Gannett's evil 'Christmas present'

Dateline: Fri 23 Dec 2011

Gannett is playing childish and cruel party games at the Indianapolis Star, where contract negotiations are going on fast and furious. This game is called "Get the Guild" -- and it seems a deliberate "divide and conquer" strategy on management's part, with about as much finesse as a Mafia hit man could muster.

The corporation is giving $1,000 holiday bonuses to some selected staff members but of course not to everyone. To rub salt into the wounds, the company is making no effort whatsoever to keep the bonuses private so that other employees don't feel disenfranchised and/or unworthy.

Here's what an employee said: "It's like being back in high school." In some cases, the largesse was handed out to a couple employees as other employees sat at their work stations and were deliberately excluded.

Gannett is a lot of things, including evil, greedy and maniupulative. To quote Jimmy Breslin, "Beyond that (it) has a bad reputation."

Does it seem possible to anyone else out there that this strategy is designed to deliberately create ill will among the rank-and-file -- with (see letter) about 25 percent of Guild membership getting the big bucks and the rest getting squat? Hell yes.

But if Gannett is trying to foster dissension, it's FAIL since so far four recipents who are Guild activists have returned the money. Come the revolution, you mothers....

Read it here -- an email letter to Guild members sent by Guild leaders.

"Dear Friends,

"We want to take a moment to address something that’s been circulatingaround the newsroom this past week, yet perhaps hasn’t reached every corner. It has created quite a bit of mystery and, in some cases, anger.
 
"We’re talking about the notices that went out last week to a select group of Guild-covered staffers saying they would receive a $1,000 bonus in their Dec. 23 paychecks. We haven’t been given an official number of how many recipients, but it appears to be about 25% of the Guild's membership.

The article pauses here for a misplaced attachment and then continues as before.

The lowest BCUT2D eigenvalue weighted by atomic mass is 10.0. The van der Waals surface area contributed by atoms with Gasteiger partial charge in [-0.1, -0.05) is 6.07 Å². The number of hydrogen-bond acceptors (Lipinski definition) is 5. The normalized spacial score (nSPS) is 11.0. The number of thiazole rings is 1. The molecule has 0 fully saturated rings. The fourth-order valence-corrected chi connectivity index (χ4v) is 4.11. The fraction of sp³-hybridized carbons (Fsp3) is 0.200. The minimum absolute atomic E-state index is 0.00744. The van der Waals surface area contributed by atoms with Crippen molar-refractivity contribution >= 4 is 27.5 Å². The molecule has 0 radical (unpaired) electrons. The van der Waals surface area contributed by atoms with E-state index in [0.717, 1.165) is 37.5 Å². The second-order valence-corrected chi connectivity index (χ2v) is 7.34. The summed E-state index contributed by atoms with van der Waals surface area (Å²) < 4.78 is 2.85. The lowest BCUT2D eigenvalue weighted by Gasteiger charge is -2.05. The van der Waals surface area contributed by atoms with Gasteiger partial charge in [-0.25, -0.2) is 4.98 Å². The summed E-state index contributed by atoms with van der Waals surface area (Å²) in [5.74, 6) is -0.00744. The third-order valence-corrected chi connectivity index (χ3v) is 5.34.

"Normally, this would be a cause to celebrate, and indeed we want to give the Star and publisher Karen Crotchfelt their due credit for the holiday largesse. After pay cuts and furloughs, it's a welcome change. The problem? To borrow from newspaper jargon, it's the who, what, when, where and why of it all that has raised a few questions.

"From what we’ve been able to gather, supervisors were asked to nominate people for the bonuses and a management committee chose the recipients. Crotchfelt and Editor Dennis Ryerson handed out the notices last week, and in some cases, made calls to staffers who were off. The envelopes were distributed somewhat conspicuously in the middle of the newsroom. In at least one instance, a staffer was handed an envelope and
told aloud -- within earshot of others who didn’t receive it -- that the envelope contained word about a $1,000 bonus.
 
"To date, we’ve seen no criteria for how these recipients were chosen. The notices refer to Star Media’s Core Value Awards. And most people who received them thought they had won a fourth quarter award. But there was no mention of the bonuses being attached to any specific award. A few people who asked were told they “had a good year” or that they did good work on a specific project. Besides, many good performers were left out. In some cases, certain corners of the newsroom were excluded almost entirely.

"Among the recipients of the bonus notices were your Guild president Bobby King, Guild vice president Adam Yates, Guild treasurer John Russell and bargaining team member CarlSygiel. After some consideration, we each have decided independently that we will not keep the bonuses. We intend to put our shares into a pool to benefit the same group of people who benefitted from the proceeds of last week’s bake sale, some of our staffers and their families who are struggling the most.


"Why are we doing this?

"As your leaders, we just don’t feel comfortable accepting this money when so many of our colleagues were excluded and the criteria so nebulous. As people negotiating your next contract, we don’t want to plant any seeds of doubt that we’re only working for some people, or for ourselves. Most of all, we want to preserve the incredible unity that the Guild has built up these past few months. That's one of the reasons we're sharing our decision.